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When it comes to defining our research goals and setting the course for getting the information that we need, it is important that we know how each step in our approach fits into our workflows.
One question which researchers might often grapple with, is whether research question and objectives are the same – and if not, what the difference then is.
In today’s blog, we will be unpacking how objectives and questions differ – and what the roles are that they play in the research process, as well as that important link that they need to have.
However, let’s first take a look at how our research aim forms part of the important building blocks of our research.
Before delving into our objectives, we need to understand the value of having a research aim. You need to have a concrete statement of what your research’s desired outcome will be: clear, simple and to the point to make it easy to determine when you have succeeded.
Now, let’s move on to research objectives and how they fit into the research process.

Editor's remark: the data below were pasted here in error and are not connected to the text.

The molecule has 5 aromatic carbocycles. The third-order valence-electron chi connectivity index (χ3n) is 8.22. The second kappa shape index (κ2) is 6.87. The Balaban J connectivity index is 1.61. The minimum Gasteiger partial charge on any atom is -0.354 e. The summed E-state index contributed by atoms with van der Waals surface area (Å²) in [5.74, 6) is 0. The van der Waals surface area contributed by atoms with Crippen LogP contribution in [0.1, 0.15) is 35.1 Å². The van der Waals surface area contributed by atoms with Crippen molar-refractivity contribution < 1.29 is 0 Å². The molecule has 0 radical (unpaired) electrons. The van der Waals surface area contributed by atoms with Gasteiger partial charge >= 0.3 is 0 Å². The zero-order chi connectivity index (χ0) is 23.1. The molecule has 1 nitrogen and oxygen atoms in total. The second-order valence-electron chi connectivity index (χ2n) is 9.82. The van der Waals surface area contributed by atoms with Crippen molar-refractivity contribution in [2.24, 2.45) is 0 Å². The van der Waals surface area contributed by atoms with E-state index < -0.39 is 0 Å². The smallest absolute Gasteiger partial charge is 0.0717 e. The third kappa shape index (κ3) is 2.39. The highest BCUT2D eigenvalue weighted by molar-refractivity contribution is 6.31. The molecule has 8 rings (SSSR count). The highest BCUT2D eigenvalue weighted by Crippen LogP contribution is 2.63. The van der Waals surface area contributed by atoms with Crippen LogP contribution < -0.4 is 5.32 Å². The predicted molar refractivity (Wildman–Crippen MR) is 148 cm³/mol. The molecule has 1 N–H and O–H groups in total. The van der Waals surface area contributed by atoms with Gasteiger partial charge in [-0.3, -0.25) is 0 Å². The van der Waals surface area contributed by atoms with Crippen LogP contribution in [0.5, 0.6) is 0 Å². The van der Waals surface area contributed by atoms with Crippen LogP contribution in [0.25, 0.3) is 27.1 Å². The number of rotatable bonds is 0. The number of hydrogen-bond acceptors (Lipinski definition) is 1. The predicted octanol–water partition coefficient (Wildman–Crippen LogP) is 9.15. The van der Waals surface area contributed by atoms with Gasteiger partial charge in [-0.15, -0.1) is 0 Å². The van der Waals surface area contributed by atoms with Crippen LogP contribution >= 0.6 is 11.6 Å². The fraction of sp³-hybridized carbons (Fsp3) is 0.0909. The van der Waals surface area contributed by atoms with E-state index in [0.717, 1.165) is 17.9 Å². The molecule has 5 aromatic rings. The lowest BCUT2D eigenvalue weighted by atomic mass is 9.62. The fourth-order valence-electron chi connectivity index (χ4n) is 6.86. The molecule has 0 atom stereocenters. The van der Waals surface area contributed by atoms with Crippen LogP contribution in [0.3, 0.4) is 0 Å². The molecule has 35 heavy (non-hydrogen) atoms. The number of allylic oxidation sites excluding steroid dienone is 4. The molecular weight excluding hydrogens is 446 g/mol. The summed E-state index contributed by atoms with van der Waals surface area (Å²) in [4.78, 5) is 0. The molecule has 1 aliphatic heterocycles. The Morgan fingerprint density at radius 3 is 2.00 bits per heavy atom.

Research objectives can, in a way, be seen as our plan of action. These activities are our roadmap to what needs to be done to answer the research questions that we have – but even more so, helping us to achieve our research aims.
Therefore, the difference between objectives and questions is already clear: the questions inform our objectives and what needs to be done to get specific information.
So, what are the ground rules of research objectives? How do you ensure that you have the right steps in place?
Certainly the most important point, is that our objectives need to be feasible and should enable you to answer the research questions that you have. Therefore, consider the questions that you are posing and how they will directly relate to your objectives.
Your objectives are also not set in stone: you need to adapt them as needed as you progress in your research. This will ensure that you get the best results for your research – so, be flexible in your approach and don’t be afraid to tweak where needed when you experience stagnation in your research.
In the same manner, the research that you conduct needs to answer the questions that will inform your research aims – and if the information sources that you have do not lead you there, you need to relook your sources.
When you ask the right questions, you will be better equipped towards achieving your research aim. So, formulate objectives that will help you answer typical why, how and who questions, and make it your goal to tie together your objectives, aim and questions to conduct cohesive research that is concise, correct and carefully formulated.
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